|Year : 2021 | Volume
| Issue : 1 | Page : 35-38
Concept of Ānanda in Śrīmad Bhāgavad Gītā
Lokesh Choudhary1, Upendra Babu Khatri1, Nandlal Mishra2
1 Department of Yoga and Ayurveda, Sanchi University of Buddhist-Indic Studies, Raisen, Madhya Pradesh, India
2 Department of Yoga and Ayurveda, Faculty of Management, MGCGV, Chitrakoot, Madhya Pradesh, India
|Date of Submission||10-Jan-2021|
|Date of Decision||31-Mar-2021|
|Date of Acceptance||01-Jun-2021|
|Date of Web Publication||21-Jul-2021|
Department of Yoga and Ayurveda, Sanchi University of Buddhist-Indic Studies, Barla, Makhani, Raisen - 464 551, Madhya Pradesh
Source of Support: None, Conflict of Interest: None
The Vedanta is prominent philosophies among Indian philosophical traditions. It announces that every organism lives for ānanda. Whatever the people do in their life is for the sake of happiness, but happiness is not the thing which can be bought by expensed money in the market or can be borrowed from outside. It is the eternal thing which can be obtained only by elevation in human consciousness. It describes the fundamentals of the ānanda in detailed way with fundamental notions. The most popular and much-discussed text Śrīmad Bhāgavad Gītā also elaborates this concept of ānanda in a scattered way. Mostly, Gītā is perceived as a religious and action, motivating text while the other aspects are still hidden and untouched. There is no systematic research found on the elaboration of the ānanda and its acquiring methodology. This research study discusses the concept of ānanda from various perspectives of description acquired by the Sri Krishna while explaining the ultimate truth to the Arjuna. It also investigates the description with their attaining methodologies and practices that can be applicable in day-to-day life.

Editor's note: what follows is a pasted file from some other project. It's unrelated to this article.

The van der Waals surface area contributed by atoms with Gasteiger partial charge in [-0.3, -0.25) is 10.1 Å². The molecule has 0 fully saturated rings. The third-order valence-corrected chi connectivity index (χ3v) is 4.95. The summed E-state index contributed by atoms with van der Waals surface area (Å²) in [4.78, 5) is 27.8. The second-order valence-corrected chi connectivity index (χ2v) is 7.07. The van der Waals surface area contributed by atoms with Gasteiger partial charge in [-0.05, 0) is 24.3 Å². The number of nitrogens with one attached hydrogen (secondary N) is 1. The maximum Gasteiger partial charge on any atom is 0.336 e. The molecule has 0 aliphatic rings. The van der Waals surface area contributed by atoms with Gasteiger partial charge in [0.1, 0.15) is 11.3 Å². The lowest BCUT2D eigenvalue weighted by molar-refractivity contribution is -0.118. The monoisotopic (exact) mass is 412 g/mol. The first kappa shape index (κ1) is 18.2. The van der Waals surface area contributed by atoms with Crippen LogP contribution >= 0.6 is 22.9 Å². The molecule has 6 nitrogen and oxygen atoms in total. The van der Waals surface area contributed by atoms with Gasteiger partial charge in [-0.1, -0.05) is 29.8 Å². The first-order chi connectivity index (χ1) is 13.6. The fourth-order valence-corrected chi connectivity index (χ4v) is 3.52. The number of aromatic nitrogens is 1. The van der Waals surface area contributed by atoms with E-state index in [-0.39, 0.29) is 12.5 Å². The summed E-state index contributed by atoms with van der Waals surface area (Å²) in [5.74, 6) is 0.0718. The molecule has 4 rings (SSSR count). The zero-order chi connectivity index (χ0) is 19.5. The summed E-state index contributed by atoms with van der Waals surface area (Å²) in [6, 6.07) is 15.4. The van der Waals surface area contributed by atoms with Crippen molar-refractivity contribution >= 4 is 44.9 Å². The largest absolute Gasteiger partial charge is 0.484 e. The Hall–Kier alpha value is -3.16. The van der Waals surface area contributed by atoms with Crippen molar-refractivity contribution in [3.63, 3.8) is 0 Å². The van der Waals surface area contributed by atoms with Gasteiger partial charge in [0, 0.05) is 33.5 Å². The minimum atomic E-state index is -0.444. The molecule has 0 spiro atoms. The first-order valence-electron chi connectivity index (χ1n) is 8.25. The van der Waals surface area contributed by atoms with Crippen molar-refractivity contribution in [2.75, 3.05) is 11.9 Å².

Keywords: Ānanda, Bhāgavad Gītā, delight, desireless state, joy, Vedanta
|How to cite this article:|
Choudhary L, Khatri UB, Mishra N. Concept of Ānanda in Śrīmad Bhāgavad Gītā. Yoga Mimamsa 2021;53:35-8
| Introduction|| |
Ānanda is the foundation of human life; each activity taken by an individual is only for the purpose of obtaining ānanda. It is the ultimate motivation for human life. It is the ultimate motivation for human life (Sudha & Talwar, 2012). All the cultures involved in this endeavor to realize the innate and permanent nature of the human being. Indian culture devotes thousands of years to investigate it and conclude the extract in the philosophy of ānanda termed as Ānanda Mīmāṃsā (Analysis of the infinite bliss). (Dhiman, 2019). They also found that certain factors are present that can help to prepare an individual for the attainment of the everlasting ānanda.
As per the Upanishads, ānanda is innate characteristic of the Brahman (Supreme Consciousness). It also conceptualized that human existence is primarily consisting of five sheaths known as pañca kośa. Here in that, the innermost and subtlest are ānandamaya kośa responsible for the day-to-day ānanda experience. The Vedanta conceptualized that the source of ānanda is that Atman means an individual itself. Hence, the searching of ānanda in the outer world is unfruitful, rather than one should focus inward to get the ultimate ānanda. The outer Sukha is temporary and transient. Gītā conceptualized it as a rājasika ānanda, which becomes ultimately resultant a Dukha. As Swami Nikhilananda stated while describing Bhagavad Gita 18.36-39, “The happiness arises due to the contact of the senses with their subject gives Sukha for the limited time; ultimately, it changes into the Dukha, as it is the production of the attachment” (Nikhilananda, 1944).